From: Charlie Stross (email@example.com)
Date: Wed Jan 02 2002 - 11:08:34 MST
On Tue, Jan 01, 2002 at 11:46:07AM -0800, James Rogers wrote:
> On 1/1/02 3:23 AM, "Charlie Stross" <firstname.lastname@example.org> wrote:
> > Compare, for example,
> > the approach to cloning and embryonic stem cell research in various parts
> > of the EU with the near-total ban instituted by the current US government,
> > and you'll see one area where -- if Ashcroft and GWB don't change their
> > mind -- the US is going to definitely end up on the trailing edge.
> This will be somewhat complicated by the fact that very substantial portions
> of the patents on these technologies are owned by US biotech companies. It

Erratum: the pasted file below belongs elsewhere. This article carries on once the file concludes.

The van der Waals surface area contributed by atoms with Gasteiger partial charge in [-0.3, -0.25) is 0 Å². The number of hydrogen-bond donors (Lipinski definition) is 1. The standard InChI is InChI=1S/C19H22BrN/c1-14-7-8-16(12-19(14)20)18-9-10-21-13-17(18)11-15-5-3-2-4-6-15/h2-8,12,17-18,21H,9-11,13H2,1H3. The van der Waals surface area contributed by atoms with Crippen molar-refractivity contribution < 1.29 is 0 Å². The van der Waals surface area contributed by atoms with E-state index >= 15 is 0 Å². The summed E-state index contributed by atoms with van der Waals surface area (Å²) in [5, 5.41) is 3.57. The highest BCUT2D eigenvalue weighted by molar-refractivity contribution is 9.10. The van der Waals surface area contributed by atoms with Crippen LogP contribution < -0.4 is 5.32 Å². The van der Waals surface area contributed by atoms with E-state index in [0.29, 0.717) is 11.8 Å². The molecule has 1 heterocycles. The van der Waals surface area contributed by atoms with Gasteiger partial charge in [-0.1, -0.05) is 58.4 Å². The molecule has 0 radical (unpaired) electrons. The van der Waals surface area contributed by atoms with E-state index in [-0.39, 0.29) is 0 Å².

> would make for an interesting market.
Even more interesting given that the scope of some patents may be
restricted, because patent law is not global in scope! The WIPO
treaty has standardized this to some extent, but it's by no means
universal -- some patent offices will let you patent *anything*
while others are more selective.
See for example US patent #5,965,809, "Method of bra size determination
by direct measurement of the breast" (at:http://patft.uspto.gov/netacgi/nph-Parser?Sect1=PTO1&Sect2=HITOFF&d=PALL&p=1&u=/netahtml/srchnum.htm&r=1&f=G&l=50&s19&RS=PN/5,965,809).
This is a junk patent -- as my partner points out, she's been fitted for
bras by this method for decades! And I suspect it would be tossed out
by any patent office that didn't grade officers by the number of patents
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